In Juneau County, sheriff's deputies say two hunters reported finding unidentified human remains in the woods near Lyndon Station late Saturday morning. Officials say three other hunters accidentally wounded themselves Saturday in Brown, Shawano, and Forest counties as 600,000 hunters took to the woods throughout Wisconsin to begin the state's nine day gun deer hunt.

--

Mining: As state moratorium ends, locals can still regulate

WAUSAU — At least one central Wisconsin county is in the process of setting up its own mining regulations, as the state is about to end a 19-year-old moratorium on sulfide mining.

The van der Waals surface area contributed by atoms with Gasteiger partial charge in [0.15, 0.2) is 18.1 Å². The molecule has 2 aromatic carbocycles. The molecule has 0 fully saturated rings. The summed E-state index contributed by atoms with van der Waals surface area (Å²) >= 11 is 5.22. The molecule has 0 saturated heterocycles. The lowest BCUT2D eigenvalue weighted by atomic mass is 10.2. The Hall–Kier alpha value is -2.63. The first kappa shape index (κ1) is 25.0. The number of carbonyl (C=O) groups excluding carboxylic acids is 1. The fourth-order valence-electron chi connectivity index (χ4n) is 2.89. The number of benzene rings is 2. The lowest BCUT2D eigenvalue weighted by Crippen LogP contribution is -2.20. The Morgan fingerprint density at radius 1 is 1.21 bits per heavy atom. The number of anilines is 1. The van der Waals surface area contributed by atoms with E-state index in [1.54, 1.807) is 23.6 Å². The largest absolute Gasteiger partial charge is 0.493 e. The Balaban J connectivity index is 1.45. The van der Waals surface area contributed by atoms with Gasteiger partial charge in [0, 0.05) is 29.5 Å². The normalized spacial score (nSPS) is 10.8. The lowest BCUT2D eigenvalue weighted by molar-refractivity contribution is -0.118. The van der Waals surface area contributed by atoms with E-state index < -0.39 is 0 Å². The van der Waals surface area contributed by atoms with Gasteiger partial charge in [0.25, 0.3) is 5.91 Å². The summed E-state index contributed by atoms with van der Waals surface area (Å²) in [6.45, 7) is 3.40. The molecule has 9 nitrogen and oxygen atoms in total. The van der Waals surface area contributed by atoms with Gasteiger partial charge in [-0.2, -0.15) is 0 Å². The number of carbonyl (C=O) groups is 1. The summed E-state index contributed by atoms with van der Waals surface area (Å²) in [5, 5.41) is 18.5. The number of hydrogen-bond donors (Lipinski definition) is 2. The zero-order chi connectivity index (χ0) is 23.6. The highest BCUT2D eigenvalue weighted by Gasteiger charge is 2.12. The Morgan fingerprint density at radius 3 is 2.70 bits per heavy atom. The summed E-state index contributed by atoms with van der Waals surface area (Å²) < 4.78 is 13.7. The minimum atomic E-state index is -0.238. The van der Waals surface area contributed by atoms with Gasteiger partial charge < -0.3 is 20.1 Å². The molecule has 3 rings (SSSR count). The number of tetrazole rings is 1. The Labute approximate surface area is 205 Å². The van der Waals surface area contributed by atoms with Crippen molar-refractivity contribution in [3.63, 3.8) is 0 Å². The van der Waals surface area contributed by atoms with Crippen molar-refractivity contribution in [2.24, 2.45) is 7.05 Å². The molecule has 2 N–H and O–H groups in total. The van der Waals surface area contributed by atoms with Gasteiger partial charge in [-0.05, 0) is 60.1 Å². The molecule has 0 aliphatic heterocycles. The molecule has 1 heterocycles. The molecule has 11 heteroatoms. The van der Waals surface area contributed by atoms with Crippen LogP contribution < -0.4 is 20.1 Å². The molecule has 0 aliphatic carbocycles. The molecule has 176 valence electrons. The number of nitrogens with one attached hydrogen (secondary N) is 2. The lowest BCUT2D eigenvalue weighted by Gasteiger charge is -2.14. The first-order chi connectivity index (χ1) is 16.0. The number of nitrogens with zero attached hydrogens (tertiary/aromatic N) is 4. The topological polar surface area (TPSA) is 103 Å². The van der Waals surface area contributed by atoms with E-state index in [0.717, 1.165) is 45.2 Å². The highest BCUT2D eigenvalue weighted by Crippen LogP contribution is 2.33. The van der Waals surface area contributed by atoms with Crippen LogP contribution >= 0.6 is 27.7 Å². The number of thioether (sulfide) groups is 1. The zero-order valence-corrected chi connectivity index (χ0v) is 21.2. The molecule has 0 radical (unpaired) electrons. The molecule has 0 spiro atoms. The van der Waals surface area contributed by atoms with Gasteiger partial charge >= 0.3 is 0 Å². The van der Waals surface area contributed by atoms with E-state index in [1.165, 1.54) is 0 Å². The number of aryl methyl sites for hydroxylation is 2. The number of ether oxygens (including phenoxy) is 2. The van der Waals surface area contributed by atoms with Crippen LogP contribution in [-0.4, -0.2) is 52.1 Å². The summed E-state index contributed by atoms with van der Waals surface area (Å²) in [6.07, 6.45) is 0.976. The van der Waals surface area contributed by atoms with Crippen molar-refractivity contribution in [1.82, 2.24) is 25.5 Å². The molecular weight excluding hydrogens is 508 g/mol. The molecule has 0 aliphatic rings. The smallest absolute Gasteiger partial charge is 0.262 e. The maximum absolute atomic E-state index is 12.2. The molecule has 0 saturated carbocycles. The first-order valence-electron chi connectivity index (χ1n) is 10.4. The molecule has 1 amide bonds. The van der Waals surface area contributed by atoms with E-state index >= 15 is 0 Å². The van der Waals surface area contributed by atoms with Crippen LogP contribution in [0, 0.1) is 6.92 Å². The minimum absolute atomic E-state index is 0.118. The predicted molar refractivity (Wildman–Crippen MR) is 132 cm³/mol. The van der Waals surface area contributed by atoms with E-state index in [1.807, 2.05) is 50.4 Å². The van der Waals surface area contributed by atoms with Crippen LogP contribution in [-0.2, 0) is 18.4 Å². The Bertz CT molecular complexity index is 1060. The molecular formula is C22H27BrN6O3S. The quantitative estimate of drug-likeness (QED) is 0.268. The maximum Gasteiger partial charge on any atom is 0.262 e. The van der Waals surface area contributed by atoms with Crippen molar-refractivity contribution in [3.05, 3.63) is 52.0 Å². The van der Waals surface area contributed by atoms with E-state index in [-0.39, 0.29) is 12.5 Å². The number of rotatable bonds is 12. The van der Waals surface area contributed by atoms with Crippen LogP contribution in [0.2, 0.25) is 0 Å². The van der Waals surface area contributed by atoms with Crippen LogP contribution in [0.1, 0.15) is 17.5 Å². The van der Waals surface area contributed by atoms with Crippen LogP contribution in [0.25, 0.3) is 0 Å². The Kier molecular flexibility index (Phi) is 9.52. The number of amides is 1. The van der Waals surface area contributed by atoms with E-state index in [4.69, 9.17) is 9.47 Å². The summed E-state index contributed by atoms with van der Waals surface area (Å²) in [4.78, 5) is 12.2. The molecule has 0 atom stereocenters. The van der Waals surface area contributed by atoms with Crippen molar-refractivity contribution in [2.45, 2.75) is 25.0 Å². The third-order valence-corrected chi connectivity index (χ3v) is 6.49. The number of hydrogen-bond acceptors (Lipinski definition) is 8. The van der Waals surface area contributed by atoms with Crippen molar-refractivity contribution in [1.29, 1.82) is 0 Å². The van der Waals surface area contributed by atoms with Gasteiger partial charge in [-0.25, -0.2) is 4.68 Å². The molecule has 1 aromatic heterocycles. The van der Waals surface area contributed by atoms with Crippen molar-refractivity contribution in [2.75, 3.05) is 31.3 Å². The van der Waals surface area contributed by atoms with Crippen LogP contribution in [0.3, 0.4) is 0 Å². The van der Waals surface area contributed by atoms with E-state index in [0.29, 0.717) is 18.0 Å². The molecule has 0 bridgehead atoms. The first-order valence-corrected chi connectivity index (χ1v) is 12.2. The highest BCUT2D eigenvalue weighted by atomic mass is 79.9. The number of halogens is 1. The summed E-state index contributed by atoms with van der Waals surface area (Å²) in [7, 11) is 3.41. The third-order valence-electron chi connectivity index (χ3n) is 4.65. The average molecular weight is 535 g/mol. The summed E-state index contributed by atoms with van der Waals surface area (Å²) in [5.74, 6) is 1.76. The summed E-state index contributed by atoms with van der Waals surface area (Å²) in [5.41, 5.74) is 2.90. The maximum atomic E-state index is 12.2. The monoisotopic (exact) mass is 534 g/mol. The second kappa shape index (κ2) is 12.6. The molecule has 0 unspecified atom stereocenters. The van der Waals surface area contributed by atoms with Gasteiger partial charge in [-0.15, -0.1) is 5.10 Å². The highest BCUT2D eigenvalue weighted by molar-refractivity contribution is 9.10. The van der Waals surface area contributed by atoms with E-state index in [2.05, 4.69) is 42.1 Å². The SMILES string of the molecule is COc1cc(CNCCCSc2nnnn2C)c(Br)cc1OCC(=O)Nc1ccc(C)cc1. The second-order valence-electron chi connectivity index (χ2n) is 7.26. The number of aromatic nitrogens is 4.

The Marathon County conservation department in Wausau is rounding up information for an ordinance to make sure taxpayers don't get left holding the bag for environmental damage once miners leave. Aquila Resources has been considering mines in Marathon and Taylor counties, but has not filed for state licenses — and Taylor County has had a similar environmental protection ordinance since 2013. Governor Scott Walker is expected to sign a bill passed earlier this month which ends the state's mining moratorium and relaxes certain regulations. The bill's main author, Senate Republican Tom Tiffany of Hazelhurst, says he did not seek to ban tougher local ordinances — saying companies need some type of "social license" in order to conduct mining.

--

UW-Superior to suspend 25 programs

SUPERIOR — It's student-related performance, not budget cuts, driving a decision by leaders at the University of Wisconsin-Superior to cut 25 programs.